FAILED attempts to build Jersey’s new hospital over the past decade have cost almost £100 million – without a single brick having been laid – Deputy Lyndon Farnham has said.
And the former political lead for the latest project said that further delays resulting from abandoned plans to build the £804 million hospital at Overdale could potentially cost the taxpayer ‘hundreds of millions’ more.
The scheme has been paused while Infrastructure Minister Tom Binet – who has branded the current proposals ‘no longer feasible’ – conducts a review looking at alternative options, reopening the possibility of a dual-site facility split between Overdale and the existing Hospital site.
Taking into account around £20 million in land acquisition, Deputy Farnham said the project’s total expenditure since 2012 was ‘nearing £100 million’.
‘This includes around £40 million for previous phases and a similar amount for the Our Hospital project [the most recent version, which was overseen by Deputy Farnham] mostly spent on design works and applications,’ he added.
‘If the project was to be paused at this stage, it would be the biggest political misjudgment in modern times. The cost is only going to go up,’ he continued.
Towards the end of his term in office, former Environment Minister John Young gave planning approval for the £804 million facility to be built at Overdale .
Deputy Farnham said: ‘The irony is that, had we been allowed to secure the bond and sign the contract, we could have started building by now. The actions of Deputy [Kristina] Moore and Deputy Binet – particularly Deputy Moore’s efforts to delay the project through her scrutiny role in the previous government – mean that whatever solution we end up with now will cost us more and provide a lot less for our money.’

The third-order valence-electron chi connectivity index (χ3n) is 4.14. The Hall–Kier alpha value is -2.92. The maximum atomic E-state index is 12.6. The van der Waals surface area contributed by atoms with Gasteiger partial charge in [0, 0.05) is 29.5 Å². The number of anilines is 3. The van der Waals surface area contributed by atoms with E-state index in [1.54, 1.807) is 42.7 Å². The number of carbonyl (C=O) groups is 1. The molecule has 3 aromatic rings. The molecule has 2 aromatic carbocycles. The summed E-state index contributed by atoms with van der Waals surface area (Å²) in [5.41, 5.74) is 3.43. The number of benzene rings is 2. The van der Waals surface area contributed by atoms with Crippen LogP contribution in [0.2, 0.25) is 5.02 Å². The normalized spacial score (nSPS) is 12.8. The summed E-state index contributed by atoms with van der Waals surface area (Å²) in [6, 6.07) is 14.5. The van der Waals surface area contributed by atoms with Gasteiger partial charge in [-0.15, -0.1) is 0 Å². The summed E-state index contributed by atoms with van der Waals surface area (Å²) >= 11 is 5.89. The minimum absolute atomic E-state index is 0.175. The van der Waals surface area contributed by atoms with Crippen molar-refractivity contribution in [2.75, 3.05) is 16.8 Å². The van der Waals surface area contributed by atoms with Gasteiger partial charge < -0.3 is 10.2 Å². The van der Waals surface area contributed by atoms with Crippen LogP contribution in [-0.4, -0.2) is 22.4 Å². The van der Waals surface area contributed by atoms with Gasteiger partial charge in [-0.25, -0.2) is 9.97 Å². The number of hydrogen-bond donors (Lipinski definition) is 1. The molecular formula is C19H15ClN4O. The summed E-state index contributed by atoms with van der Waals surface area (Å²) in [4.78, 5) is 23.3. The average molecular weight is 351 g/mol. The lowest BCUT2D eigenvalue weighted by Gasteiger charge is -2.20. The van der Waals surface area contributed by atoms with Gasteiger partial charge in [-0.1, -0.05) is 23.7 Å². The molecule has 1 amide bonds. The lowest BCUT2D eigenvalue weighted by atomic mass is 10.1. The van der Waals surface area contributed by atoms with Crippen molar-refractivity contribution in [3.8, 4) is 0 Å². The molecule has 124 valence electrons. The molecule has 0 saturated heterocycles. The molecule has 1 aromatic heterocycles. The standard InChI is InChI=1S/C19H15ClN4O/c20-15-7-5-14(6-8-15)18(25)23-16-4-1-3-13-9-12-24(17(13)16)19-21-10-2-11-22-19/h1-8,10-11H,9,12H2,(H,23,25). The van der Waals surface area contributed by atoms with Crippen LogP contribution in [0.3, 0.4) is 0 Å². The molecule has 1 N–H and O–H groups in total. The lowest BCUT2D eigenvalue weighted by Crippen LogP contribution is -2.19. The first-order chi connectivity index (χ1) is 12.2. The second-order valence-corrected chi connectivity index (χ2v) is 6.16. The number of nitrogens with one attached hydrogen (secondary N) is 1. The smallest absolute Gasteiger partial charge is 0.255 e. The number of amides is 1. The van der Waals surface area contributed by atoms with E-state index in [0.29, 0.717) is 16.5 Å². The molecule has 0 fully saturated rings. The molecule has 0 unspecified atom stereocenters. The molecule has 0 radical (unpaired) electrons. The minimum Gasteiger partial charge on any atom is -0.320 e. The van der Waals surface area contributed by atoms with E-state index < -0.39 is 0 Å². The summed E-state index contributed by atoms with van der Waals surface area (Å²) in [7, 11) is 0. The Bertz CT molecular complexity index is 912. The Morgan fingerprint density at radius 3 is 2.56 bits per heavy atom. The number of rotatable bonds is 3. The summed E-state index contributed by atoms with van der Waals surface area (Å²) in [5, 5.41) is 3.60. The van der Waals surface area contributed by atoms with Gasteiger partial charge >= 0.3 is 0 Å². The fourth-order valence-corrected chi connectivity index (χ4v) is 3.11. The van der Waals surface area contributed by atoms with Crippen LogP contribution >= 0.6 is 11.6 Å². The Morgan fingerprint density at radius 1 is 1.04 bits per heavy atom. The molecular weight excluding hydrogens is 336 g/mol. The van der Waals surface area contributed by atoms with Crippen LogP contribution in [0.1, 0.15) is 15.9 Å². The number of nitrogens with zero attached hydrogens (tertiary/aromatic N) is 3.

He added that further delays could potentially cost the taxpayer ‘hundreds of millions’ and that he did not have ‘a lot of confidence’ in Deputy Binet’s review.
‘We followed the correct political procedure, approving the location, access and budget through the Assembly and – for the first time – gained approval for a planning application following a public inquiry. However, instead of bringing a proposition forward, Deputy Moore – who has always been opposed to the current scheme – has chosen to follow this review process.’
Responding to Deputy Farnham’s comments, Deputy Moore said: ‘We were certainly doing our job [through scrutiny] and raised a number of concerns that were valid and rational arguments.
‘Yes, the project has planning permission but it is neither appropriate nor affordable for the Island,’ she added, saying that bond market rates and building costs had risen significantly.
‘Whatever happens as a result of the review, this Assembly will have to make choices on behalf of the public to achieve a project that is deliverable. We are very aware that the first job will be to share the results and findings of the review with scrutiny, which we have agreed to do.’
She also said it was ‘highly likely’ that a proposition would come before the Assembly and would be properly scrutinised prior to debate.
Deputy Binet said: ‘I would remind him [Deputy Farnham] that this is the view of the Council of Ministers. None of these decisions have been taken in isolation. We are dealing with very difficult changes in circumstances.’
Work to build around 100 new flats in Kensington Place – next to the Gloucester Street hospital site – pending the outcome of the review.
Deputy Farnham said: ‘I will be lodging questions on this matter because there will almost certainly be financial compensation paid to the developer.
‘Given the drive to build new homes, it is also disappointing that one of this government’s first actions is to stop an important development, and I would be interested to know what our Housing Minister [David Warr] thinks of this decision.’
Responding that there were still ‘hundreds of homes under development’, Deputy Warr said: ‘Given where we are with the hospital, we have to offer some compromises.’